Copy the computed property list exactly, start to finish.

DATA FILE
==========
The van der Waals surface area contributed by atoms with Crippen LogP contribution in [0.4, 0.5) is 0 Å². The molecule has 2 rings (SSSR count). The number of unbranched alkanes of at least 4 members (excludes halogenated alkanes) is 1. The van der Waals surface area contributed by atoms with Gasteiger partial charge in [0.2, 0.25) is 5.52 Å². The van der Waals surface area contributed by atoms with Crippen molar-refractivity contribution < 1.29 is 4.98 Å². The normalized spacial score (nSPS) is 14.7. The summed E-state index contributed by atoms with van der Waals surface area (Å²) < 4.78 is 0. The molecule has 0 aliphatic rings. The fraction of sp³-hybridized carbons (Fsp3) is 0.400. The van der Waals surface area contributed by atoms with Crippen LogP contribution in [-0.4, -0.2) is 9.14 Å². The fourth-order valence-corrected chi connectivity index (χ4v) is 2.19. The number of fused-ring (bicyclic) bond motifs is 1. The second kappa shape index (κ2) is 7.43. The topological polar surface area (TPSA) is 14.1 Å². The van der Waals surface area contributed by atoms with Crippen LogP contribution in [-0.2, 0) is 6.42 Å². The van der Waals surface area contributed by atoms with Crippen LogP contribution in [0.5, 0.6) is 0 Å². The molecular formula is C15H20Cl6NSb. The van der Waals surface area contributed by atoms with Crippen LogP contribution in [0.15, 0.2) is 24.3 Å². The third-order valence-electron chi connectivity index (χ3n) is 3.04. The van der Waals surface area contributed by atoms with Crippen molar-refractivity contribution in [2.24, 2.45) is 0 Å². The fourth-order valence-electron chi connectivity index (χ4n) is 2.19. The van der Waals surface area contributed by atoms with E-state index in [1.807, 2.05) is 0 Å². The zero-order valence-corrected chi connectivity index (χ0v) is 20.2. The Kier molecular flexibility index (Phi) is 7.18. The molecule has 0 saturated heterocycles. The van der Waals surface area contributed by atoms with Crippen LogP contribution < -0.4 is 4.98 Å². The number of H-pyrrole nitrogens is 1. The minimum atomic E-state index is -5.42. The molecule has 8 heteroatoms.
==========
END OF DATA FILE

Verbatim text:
The van der Waals surface area contributed by atoms with Crippen LogP contribution in [0.4, 0.5) is 0 Å². The molecule has 2 rings (SSSR count). The number of unbranched alkanes of at least 4 members (excludes halogenated alkanes) is 1. The van der Waals surface area contributed by atoms with Gasteiger partial charge in [0.2, 0.25) is 5.52 Å². The van der Waals surface area contributed by atoms with Crippen molar-refractivity contribution < 1.29 is 4.98 Å². The normalized spacial score (nSPS) is 14.7. The summed E-state index contributed by atoms with van der Waals surface area (Å²) < 4.78 is 0. The molecule has 0 aliphatic rings. The fraction of sp³-hybridized carbons (Fsp3) is 0.400. The van der Waals surface area contributed by atoms with Crippen LogP contribution in [-0.4, -0.2) is 9.14 Å². The fourth-order valence-corrected chi connectivity index (χ4v) is 2.19. The number of fused-ring (bicyclic) bond motifs is 1. The second kappa shape index (κ2) is 7.43. The topological polar surface area (TPSA) is 14.1 Å². The van der Waals surface area contributed by atoms with Crippen LogP contribution in [-0.2, 0) is 6.42 Å². The van der Waals surface area contributed by atoms with Crippen LogP contribution in [0.5, 0.6) is 0 Å². The molecular formula is C15H20Cl6NSb. The van der Waals surface area contributed by atoms with Crippen LogP contribution in [0.15, 0.2) is 24.3 Å². The third-order valence-electron chi connectivity index (χ3n) is 3.04. The van der Waals surface area contributed by atoms with Crippen molar-refractivity contribution in [2.24, 2.45) is 0 Å². The fourth-order valence-electron chi connectivity index (χ4n) is 2.19. The van der Waals surface area contributed by atoms with E-state index in [1.807, 2.05) is 0 Å². The zero-order valence-corrected chi connectivity index (χ0v) is 20.2. The Kier molecular flexibility index (Phi) is 7.18. The molecule has 0 saturated heterocycles. The van der Waals surface area contributed by atoms with Crippen LogP contribution < -0.4 is 4.98 Å². The number of H-pyrrole nitrogens is 1. The minimum atomic E-state index is -5.42. The molecule has 8 heteroatoms.